What about the autographs? There is a mix of on-card autographs (yay!) and sticker autographs (boo!). Most rookies have a total of 941 autographed cards produced across all the insert sets and “levels” (or parallels) in Absolute. The Draft Day Ink cards feature on-card autographs. There are 166 of these cards for each rookie in the set. The rest of the rookie autographs are on stickers. Do you know which other sets released so far this year have sticker autographs of rookies? All of them. Perhaps Trae Young can blame his shooting woes this season on mogigraphia from signing so many damn stickers. Trae could follow the Fultzian playbook and secretly seek out the opinion of every doctor in the country in hopes of finding one that will diagnose the root cause of his problems as an autographing injury instead of him just not being a good shooter.

Finally, let’s take a look at the cards in the set that don’t have an autograph element or have itsy bitsy pieces of textile on them.  We’ll start with my favorite part of the 2018-19 Absolute release – the base cards!  The design on these is nice.  My favorite so far this season.  I like the black background.  It makes the colors on the jerseys and shoes pop.  If you happen to pull a rookie card, you should have no doubt it’s a rookie card.  The card design tells you no less than 3 times on the front – a foil RC logo, a giant RC logo on the background of the card, and the word ROOKIE in text down the side.  If a basketball card genie would grant me just two wishes for the set design though, the first one would be for the foil stamping to be done in a color other than gold.  Gold feels like an afterthought for a graphic design that is otherwise pretty thoughtful. A silver or ice blue foil would have made the aesthetic of these cards truly outstanding.  My second wish is for better photographs.  There is so much standing around on these cards you would think the players were road construction workers.

Do you think this is his rookie card? Fortunately, Panini decided to grace this card of SGA doing something resembling a basketball move.

Do you think this is his rookie card? Fortunately, Panini decided to grace this card of SGA doing something resembling a basketball move.

The base cards come out of the box in Ultra Pro One Touch Magnetic Holders.  That’s good for a set of cards with a black background and border.  It keeps edges and corners clean and sharp.  But I don’t know that anyone cares about the ‘uncirculated’ nature of the cards created by the 2018-19 Absolute sticker that covers the seam between the two halves of the holder.  Right now, the base cards aren’t selling as if they’re very desirable, so who cares if they’re uncirculated or not?  Maybe Panini knows something we don’t?

Geeky stat alert!  Absolute rocks because it is full of stuff that is serial numbered and it’s only available in hobby boxes.  That means we can figure out how much of this stuff was made.  Hooray!  I’ve told you about the un-numbered base cards.  There is also an un-numbered insert set called Glass.  We can figure out the print run for this set too.  I suspect that if you’ve been reading this long, the print run numbers for the Glass set is probably what you were looking for.  Well, you’re in luck.  I’ve got it!

Let’s start with the base cards first though.  Absolute comes with 2 memorabilia cards per box.  Each of these cards is serial numbered, therefore we can calculate the number of boxes and cases produced.  Next, we know that each box also comes with 2 uncirculated cards.  These cards can either be a base card or one of the two serial numbered base card parallels, gold (#’d to 10) and maroon (#’d to 7).  After crunching the numbers on these we can say the following regarding base card print run and case production.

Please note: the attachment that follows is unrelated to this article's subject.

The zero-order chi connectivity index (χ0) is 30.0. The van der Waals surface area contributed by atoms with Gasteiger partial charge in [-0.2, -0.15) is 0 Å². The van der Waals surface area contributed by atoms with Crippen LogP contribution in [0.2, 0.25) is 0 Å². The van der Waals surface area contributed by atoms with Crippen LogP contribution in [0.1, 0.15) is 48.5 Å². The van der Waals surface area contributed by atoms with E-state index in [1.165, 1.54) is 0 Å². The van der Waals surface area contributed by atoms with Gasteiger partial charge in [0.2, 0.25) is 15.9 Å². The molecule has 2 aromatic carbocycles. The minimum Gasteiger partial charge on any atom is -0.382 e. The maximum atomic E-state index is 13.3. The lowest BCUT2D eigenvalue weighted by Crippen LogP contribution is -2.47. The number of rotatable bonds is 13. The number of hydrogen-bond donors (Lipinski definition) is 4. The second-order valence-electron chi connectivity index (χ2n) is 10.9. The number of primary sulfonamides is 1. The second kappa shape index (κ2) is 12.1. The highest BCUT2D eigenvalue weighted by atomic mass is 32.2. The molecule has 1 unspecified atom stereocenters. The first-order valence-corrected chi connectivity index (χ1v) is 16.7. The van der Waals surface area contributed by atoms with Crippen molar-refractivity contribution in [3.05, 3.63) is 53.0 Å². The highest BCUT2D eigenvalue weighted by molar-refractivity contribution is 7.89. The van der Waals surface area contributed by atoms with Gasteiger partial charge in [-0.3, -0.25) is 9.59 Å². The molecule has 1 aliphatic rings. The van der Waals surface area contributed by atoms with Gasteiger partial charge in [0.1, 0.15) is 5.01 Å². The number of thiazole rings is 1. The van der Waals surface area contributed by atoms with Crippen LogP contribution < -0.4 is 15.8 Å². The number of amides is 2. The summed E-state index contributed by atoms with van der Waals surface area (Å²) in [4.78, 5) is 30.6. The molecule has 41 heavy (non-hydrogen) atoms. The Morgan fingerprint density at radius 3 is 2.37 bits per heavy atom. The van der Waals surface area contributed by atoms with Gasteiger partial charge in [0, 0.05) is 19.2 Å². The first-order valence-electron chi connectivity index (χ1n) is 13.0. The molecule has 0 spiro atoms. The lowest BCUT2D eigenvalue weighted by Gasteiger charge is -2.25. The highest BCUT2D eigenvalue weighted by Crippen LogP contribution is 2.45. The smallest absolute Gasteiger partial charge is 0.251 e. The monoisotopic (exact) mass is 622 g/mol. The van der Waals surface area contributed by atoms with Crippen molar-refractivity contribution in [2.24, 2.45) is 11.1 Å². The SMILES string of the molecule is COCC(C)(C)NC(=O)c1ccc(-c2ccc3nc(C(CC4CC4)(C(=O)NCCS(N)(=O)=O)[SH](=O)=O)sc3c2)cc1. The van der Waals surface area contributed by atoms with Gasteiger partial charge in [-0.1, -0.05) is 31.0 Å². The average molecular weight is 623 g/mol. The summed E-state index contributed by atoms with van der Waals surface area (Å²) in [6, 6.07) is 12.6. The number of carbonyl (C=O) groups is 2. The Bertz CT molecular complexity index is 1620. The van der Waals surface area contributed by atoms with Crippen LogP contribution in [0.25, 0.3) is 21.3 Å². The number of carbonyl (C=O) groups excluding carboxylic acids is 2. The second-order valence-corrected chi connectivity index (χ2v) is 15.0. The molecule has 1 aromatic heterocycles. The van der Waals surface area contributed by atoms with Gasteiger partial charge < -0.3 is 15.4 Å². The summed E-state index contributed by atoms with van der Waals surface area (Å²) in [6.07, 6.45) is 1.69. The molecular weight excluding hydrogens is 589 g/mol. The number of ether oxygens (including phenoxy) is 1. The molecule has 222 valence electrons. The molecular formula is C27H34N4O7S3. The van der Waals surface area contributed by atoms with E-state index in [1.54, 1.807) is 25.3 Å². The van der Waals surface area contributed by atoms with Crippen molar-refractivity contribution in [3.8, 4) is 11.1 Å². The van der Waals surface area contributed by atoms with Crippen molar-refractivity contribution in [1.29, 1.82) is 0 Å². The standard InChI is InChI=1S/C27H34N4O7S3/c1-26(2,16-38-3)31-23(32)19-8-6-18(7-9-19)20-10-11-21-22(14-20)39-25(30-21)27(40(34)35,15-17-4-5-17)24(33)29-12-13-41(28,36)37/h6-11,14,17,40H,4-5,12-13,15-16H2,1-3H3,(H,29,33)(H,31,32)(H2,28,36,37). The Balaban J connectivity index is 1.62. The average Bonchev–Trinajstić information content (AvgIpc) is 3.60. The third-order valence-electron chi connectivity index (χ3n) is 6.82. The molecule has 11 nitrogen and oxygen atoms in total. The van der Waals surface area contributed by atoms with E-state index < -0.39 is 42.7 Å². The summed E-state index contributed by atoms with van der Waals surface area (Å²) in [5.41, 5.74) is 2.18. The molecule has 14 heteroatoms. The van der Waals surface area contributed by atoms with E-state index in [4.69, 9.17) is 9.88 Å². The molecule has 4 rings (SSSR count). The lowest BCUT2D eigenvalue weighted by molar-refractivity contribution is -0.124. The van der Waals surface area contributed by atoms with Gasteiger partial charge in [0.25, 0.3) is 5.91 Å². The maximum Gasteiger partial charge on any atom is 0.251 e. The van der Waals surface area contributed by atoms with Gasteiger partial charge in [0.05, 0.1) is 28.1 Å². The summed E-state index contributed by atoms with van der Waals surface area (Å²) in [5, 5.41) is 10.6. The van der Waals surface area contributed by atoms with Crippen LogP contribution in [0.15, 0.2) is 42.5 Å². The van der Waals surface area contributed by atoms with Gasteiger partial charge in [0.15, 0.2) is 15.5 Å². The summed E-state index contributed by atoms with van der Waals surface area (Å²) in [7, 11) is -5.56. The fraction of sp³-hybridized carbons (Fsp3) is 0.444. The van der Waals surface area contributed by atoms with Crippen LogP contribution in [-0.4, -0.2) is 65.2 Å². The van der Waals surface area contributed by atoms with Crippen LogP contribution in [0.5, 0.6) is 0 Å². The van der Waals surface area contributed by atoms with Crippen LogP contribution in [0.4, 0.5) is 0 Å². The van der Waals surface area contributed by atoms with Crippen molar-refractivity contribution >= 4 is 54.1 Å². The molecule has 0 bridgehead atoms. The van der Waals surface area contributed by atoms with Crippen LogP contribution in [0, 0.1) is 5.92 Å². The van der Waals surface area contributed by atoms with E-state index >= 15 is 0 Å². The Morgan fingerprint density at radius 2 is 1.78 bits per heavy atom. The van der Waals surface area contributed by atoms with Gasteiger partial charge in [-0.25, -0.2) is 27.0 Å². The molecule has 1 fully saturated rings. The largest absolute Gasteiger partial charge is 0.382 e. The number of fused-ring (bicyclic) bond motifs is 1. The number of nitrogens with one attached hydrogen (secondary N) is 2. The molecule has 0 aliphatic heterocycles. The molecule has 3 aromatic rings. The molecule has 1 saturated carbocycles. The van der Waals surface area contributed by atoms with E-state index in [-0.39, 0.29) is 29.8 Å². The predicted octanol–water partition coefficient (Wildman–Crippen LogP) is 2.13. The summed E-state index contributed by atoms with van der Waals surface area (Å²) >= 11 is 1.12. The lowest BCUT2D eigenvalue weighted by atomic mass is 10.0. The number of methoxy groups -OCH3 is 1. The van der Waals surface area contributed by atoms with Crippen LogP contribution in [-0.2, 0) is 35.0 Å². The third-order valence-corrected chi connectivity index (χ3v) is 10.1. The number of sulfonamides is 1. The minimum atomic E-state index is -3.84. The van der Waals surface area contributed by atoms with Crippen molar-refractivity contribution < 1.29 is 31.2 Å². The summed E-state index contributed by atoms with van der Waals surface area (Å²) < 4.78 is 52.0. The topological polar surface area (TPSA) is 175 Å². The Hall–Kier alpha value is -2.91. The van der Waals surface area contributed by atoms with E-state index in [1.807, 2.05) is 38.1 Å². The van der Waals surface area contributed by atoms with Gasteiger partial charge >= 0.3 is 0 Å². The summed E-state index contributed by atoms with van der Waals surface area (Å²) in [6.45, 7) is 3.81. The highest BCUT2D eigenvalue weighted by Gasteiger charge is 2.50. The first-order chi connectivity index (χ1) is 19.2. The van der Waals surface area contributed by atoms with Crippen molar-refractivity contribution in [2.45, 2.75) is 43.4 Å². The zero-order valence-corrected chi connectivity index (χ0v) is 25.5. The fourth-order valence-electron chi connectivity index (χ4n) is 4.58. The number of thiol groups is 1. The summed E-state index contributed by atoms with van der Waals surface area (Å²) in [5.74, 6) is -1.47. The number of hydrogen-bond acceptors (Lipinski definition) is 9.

2018-19 Absolute Hobby Cases = 1945

2018-19 Absolute Base Card Print Run = 372 per card

Whoa.  Only 372 copies of each base card.  That figure applies to rookie cards as well.  That sounds limited to me.  Should collectors begin to gravitate toward the base cards in this set, the supply side of the equation is relatively small.  I picked up the SGA rookie shown earlier for $8.  That seems like a pretty reasonable value at this point.  I wouldn’t want to open a $120 box containing some sticker autographs and a couple $0.03 swatches in order to get a certain base card but paying reduced prices on the secondary market for rookie cards limited to 372, and with very few parallels, seems like a reasonable value as it relates to card collecting.

To determine the print run on the Glass insert, I went to my favorite tool, YouTube and I watched breakers bust 10 cases of this product online.  Fortunately for me, there are only two packs per box, so the breaks move fast.  I counted the Glass inserts per box.  Based upon the frequency of hitting the Glass insert cards and the number of cases produced,  I have been able to estimate the print run for the Glass insert set.

Glass insert set print run = 78

Is Absolute sneaky good?  If you’re just looking at memorabilia cards and autographs, I would say nope.  It’s at best pedestrian.  We’ve seen this same formula play out repeatedly with almost no cards becoming a ‘must-own’.  If you’re talking about the Glass inserts, then … maybe?  I don’t feel they’re quite limited enough to move the needle for collectors.  Also, they come out of packs as redemptions only. We’ve all been burned by the Industrial Panini Redemption Complex in the past. Caveat emptor.

Note: Starting at the 17:41 mark in the video below, the Brady Bunch delivers maybe the most valuable life lesson ever presented on TV in a 1 minute and 16 second scene.

If you’re talking about the base cards, then I think yes, it is sneaky good.  Solid design, limited print run, and only 2 very limited parallel versions that don’t really diminish the collectability of the base set.  I can’t say that I think any basketball card should really be an investment.  There is a relatively high probability that almost any card will lose value over time.  Too many random things can happen to cause card values to drop. Some cards dodge these pitfalls. They are easily the exception. But, if you’re just looking to obtain a nice-looking card of a favorite player for your enjoyment, then you could do much worse than a 2018-19 Panini Absolute base card.

Till next time - Jeff

2018-19 Prizm Basketball and the 1%

2018-19 Prizm Basketball and the 1%

Crowdsourcing:  2018-19 Prizm Basketball Retail Break Data

Crowdsourcing: 2018-19 Prizm Basketball Retail Break Data